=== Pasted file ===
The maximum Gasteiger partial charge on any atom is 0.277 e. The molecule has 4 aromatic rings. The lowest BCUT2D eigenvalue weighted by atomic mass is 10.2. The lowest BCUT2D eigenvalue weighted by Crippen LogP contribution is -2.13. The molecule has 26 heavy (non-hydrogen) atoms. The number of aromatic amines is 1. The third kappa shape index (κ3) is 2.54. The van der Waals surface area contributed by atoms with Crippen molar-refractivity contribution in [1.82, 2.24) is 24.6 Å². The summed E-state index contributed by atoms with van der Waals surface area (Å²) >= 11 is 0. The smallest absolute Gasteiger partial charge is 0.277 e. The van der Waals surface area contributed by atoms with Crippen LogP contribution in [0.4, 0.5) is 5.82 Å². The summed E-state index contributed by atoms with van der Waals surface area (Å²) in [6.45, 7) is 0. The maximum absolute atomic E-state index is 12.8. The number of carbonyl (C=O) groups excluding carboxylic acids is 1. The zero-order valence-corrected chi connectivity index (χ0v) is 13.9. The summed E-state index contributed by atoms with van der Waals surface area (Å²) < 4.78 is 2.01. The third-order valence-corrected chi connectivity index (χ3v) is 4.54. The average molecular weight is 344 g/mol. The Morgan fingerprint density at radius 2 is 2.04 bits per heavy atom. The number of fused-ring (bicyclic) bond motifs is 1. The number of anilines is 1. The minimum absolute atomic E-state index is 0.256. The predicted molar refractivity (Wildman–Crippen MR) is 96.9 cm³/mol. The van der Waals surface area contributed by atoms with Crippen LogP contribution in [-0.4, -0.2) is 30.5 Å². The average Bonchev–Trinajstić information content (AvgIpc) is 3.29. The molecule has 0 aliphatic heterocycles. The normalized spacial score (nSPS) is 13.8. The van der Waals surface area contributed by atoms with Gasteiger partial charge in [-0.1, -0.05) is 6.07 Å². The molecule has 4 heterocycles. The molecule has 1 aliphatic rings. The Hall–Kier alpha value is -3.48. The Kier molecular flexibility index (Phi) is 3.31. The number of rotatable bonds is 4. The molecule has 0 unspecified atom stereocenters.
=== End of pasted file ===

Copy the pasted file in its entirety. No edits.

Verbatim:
The maximum Gasteiger partial charge on any atom is 0.277 e. The molecule has 4 aromatic rings. The lowest BCUT2D eigenvalue weighted by atomic mass is 10.2. The lowest BCUT2D eigenvalue weighted by Crippen LogP contribution is -2.13. The molecule has 26 heavy (non-hydrogen) atoms. The number of aromatic amines is 1. The third kappa shape index (κ3) is 2.54. The van der Waals surface area contributed by atoms with Crippen molar-refractivity contribution in [1.82, 2.24) is 24.6 Å². The summed E-state index contributed by atoms with van der Waals surface area (Å²) >= 11 is 0. The smallest absolute Gasteiger partial charge is 0.277 e. The van der Waals surface area contributed by atoms with Crippen LogP contribution in [0.4, 0.5) is 5.82 Å². The summed E-state index contributed by atoms with van der Waals surface area (Å²) in [6.45, 7) is 0. The maximum absolute atomic E-state index is 12.8. The number of carbonyl (C=O) groups excluding carboxylic acids is 1. The zero-order valence-corrected chi connectivity index (χ0v) is 13.9. The summed E-state index contributed by atoms with van der Waals surface area (Å²) < 4.78 is 2.01. The third-order valence-corrected chi connectivity index (χ3v) is 4.54. The average molecular weight is 344 g/mol. The Morgan fingerprint density at radius 2 is 2.04 bits per heavy atom. The number of fused-ring (bicyclic) bond motifs is 1. The number of anilines is 1. The minimum absolute atomic E-state index is 0.256. The predicted molar refractivity (Wildman–Crippen MR) is 96.9 cm³/mol. The van der Waals surface area contributed by atoms with Crippen LogP contribution in [-0.4, -0.2) is 30.5 Å². The average Bonchev–Trinajstić information content (AvgIpc) is 3.29. The molecule has 0 aliphatic heterocycles. The normalized spacial score (nSPS) is 13.8. The van der Waals surface area contributed by atoms with Gasteiger partial charge in [-0.1, -0.05) is 6.07 Å². The molecule has 4 heterocycles. The molecule has 1 aliphatic rings. The Hall–Kier alpha value is -3.48. The Kier molecular flexibility index (Phi) is 3.31. The number of rotatable bonds is 4. The molecule has 0 unspecified atom stereocenters.